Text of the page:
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GrudenFan63

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: November 14, 2006, 11:33:14 AM

This is an article from last year, but it's an interesting look at how stressful head coaching can be in the NFL. Gruden's probably experiencing a little bit of this right now as well.  ;)

Will a coach work himself to death?
Ira Miller

Sunday, October 16, 2005

What's most notable about the illness that put Rams coach Mike Martz in the hospital is not that he was forced to leave the team, but that it doesn't happen to more NFL coaches.

Martz, who will miss the Monday night game at Indianapolis and several more, is the first coach forced to miss games due to illness since Atlanta's Dan Reeves underwent heart bypass surgery near the end of the 1998 season.

Being a coach in the NFL is, of course, not the world's only stressful job. But there are precious few other jobs in which the normal work week consists of 16-hour days, seven days a week, and your performance is scrutinized each week by millions.

Already this season, three assistant coaches went to a hospital for various ailments. Seattle defensive coordinator Ray Rhodes sustained a mild stroke and still is on a reduced workload. Paul Boudreau, Jacksonville's offensive line coach, collapsed after a game and was treated for dehydration. Green Bay offensive coordinator Tom Rossley went to a hospital after a game after experiencing chest pains.

Mike Holmgren, Seattle's head coach, checked into a hospital during the offseason after complaining of tightness in his chest following a mini-camp practice. Green Bay's Mike Sherman checked himself in last year for severe chest pains. Tampa Bay's Jon Gruden and Carolina's John Fox have high blood pressure. Bill Parcells and Joe Gibbs have undergone heart procedures.

"I think we're all wired a certain way," said Holmgren, whose wife, Kathy, is a cancer survivor. "We're all very competitive. ... With me, my life kind of changed a little bit when Kathy got cancer. And I kind of said, 'OK, let's reevaluate here just a little bit.'

"I try to incorporate what I do (as a coach) with things that are very, very important to me off the field. I've got a great coaching staff, so I don't have to micro-manage. I really don't. ... But you still are who you are, and you are in this to win, and there's no easy answer."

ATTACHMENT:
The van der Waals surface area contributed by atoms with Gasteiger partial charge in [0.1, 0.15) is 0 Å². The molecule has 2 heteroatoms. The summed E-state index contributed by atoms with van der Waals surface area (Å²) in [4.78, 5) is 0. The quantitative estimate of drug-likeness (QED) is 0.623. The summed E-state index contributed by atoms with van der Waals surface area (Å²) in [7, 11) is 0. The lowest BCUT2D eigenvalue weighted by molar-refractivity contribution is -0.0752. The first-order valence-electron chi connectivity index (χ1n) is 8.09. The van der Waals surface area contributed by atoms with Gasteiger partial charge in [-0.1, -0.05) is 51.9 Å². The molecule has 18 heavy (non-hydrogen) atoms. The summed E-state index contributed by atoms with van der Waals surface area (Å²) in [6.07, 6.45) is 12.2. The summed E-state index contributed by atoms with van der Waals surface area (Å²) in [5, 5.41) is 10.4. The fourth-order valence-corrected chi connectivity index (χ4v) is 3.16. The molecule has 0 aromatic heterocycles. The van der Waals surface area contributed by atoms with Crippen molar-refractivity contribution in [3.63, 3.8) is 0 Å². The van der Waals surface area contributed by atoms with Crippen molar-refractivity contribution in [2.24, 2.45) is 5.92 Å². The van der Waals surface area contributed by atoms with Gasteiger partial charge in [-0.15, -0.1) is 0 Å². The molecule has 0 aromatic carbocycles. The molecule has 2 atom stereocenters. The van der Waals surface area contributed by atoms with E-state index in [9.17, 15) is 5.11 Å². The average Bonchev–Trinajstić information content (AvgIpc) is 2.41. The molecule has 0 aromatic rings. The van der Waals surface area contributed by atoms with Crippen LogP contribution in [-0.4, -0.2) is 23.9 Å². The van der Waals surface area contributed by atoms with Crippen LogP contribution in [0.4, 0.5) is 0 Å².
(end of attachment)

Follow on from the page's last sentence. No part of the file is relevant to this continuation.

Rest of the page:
"You can magnify by a hundred times the stress of anybody else in the jobs these guys have," said Bob LaMonte, an agent who represents eight NFL head coaches, including Martz and Holmgren.

"It is almost an impossible task. I literally told Mike Martz that if he didn't shut it down, that he'd be dead. Not that he wouldn't feel well, not that he would feel weak after the game, but that he'd be dead. Because, short of that, I don't believe he would have shut it down."

Football coaches work nutty hours. Years ago, more of them used to at least allow some down time during the offseason but even that has been chipped away through the years by the introduction of free agency and the explosion of mini-camps and off-season conditioning programs.

And, even in the supposedly less-frenetic days, coaches got run down. **CENSORED** Vermeil coined the term "burnout" when he left the Eagles after the 1982 season. Mike Ditka had a heart attack in 1988.

On the February day after the Patriots won their second of three recent Super Bowl championships in 2004, Bill Belichick walked into the winning coach's press conference and, in all seriousness, said, "We're already four weeks behind" in preparing for the next season.

The NFL burns through others, too -- personnel people and scouts live a difficult existence -- but the coaches are the most visible. And it's the coaches who are under the most intense heat. While it's often publicized that the average career span of an NFL player is less than four years, what's less known is that the average career span of a head coach is even shorter than that.